General Online Resources (Sticky)

Add online resources that apply to a wide range of languages here: (Some reader suggestions:) General Online resources: Free Translation Service --> http://www.linguanaut.com/translation_free.htm Lists translations volunteers for many languages. The main site also Basic Phrases --> http://www.linguanaut.com/phrases.htm Basic phrases in 50 languages!

* Originally posted by Gabriel Wyner.

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12 comments

  • Omniglot - information and resources on (probably) every known language to ever exist. http://omniglot.com/

    * Originally posted by ntapsak.
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  • I recently came across a very interesting resource that may be useful for many of the people on this site. It's called Lexicarry and they have a web site (dotcom) with examples and word lists in French, Spanish, Italian, German, Brazilian Portuguese, Japanese, Chinese (Mandarin?), Hungarian, Turkish, and Wolof. These are meant to accompany a book of drawings with emphasis on Functions, Sequences, Related Actions, Operations, Topics & Places, Proverbs & Sayings. The website has examples of each of these categories so you can get an idea of what the book contains. The book has colored pictures to illustrate the ideas and these appear to be on perforated pages so you can tear out and scan the images to make anki cards if you want. There are also guides to suggest how to use them. Most of this is for class room use, but it could easily be adapted to italki.
    They don't use IPA so you will have to use forvo to get better pronunciation tips.
    I think the Chinese has pinyin and I am not sure what the Japanese is. Perhaps some knowledgeable people could comment?

    * Originally posted by James.
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  • What is the best Audio editing software (free) that I can cut and paste snippets of audio and paste them onto Anki cards?

    * Originally posted by kewanee.
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  • Audacity -- the open source freeware audio editor? http://audacity.sourceforge.net/

    it's a classic ...


    * Originally posted by johnwolfe3rd.
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  • Sounds of Speech
    http://soundsofspeech.uiowa.edu/
    is a project of the University of Iowa that shows step by step mouth and tongue movements to pronounce phonemes in English, Spanish, and German.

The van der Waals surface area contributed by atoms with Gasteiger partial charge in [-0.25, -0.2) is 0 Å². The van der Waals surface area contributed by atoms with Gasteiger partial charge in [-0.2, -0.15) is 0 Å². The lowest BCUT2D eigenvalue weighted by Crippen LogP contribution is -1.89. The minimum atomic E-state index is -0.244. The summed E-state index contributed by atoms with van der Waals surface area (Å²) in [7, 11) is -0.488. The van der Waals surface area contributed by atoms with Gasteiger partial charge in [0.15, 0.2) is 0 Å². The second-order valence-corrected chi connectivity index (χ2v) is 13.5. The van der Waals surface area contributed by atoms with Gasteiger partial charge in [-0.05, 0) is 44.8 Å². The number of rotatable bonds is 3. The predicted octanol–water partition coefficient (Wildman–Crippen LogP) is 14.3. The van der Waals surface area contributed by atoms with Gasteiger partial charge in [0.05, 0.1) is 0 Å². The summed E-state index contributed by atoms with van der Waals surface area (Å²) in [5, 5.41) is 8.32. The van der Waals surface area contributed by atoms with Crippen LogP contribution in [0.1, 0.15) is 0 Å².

The site is being remodeled, you must click in the "Free Web Apps" top link to see the meat of the content. They also have an mobile app, but it just has the English content.

    * Originally posted by neves.
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  • ok,thanks so much for this nice link.

    * Originally posted by nathalie622.
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  • Gabe, I found your pronunciation videos really helpful. I am using Anki to learn Spanish, and I'd like to make pronunciation cards that contain pictures of the headshot with tongue placement and lip movement for each sound. I haven't been able to find anything online. Do you know of any online resources I could use?

    Thanks!

    Sherri

    * Originally posted by kunkesl.
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  • @kunkesl: Hi Sherri! Unfortunately I haven't found many good resources online. I draw those diagrams myself for my videos since I can't find a central database that has all the ones I need. You CAN find stuff if you google a given phoneme by its full name (/r/ = alveolar trill ), but it's not entirely reliable as to whether you'll find good pics or not. You can totally take screenshots of the ones I used in the videos though.

    * Originally posted by Gabriel Wyner.
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  • Thanks Gabriel! I will take screen shots.

    * Originally posted by kunkesl.
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  • bookbox.com has short stories/legends I heaps of languages with simple animations with the words and English translations (sentence by sentence) underneath. If you download the flash app, you can turn each of the written languages on or off at any time. It's a great source of phrases and words to put into flash cards and a great way to use this method with kids.

    * Originally posted by Tascgull.
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  • It occurred to me that finding online children's stories, might be helpful and fun.

    For those of us learning Italian, a taste of what might be done can be found at https://www.theitalianexperiment.com/stories where there are three sample stories. These are presented with optional English translations and audio readings by native speakers.

    Such stories might be a source for making Anki cards.

    Does anyone know of a more extensive collection of children's stories presented in this way?

    * Originally posted by mfseeker.
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  • Hey! I also found The French Experiment here: https://www.thefrenchexperiment.com/stories
    What a lovely resource.
    As of now, there are also Spanish and German Experiment sites.

    * Originally posted by larissa.j.deck.
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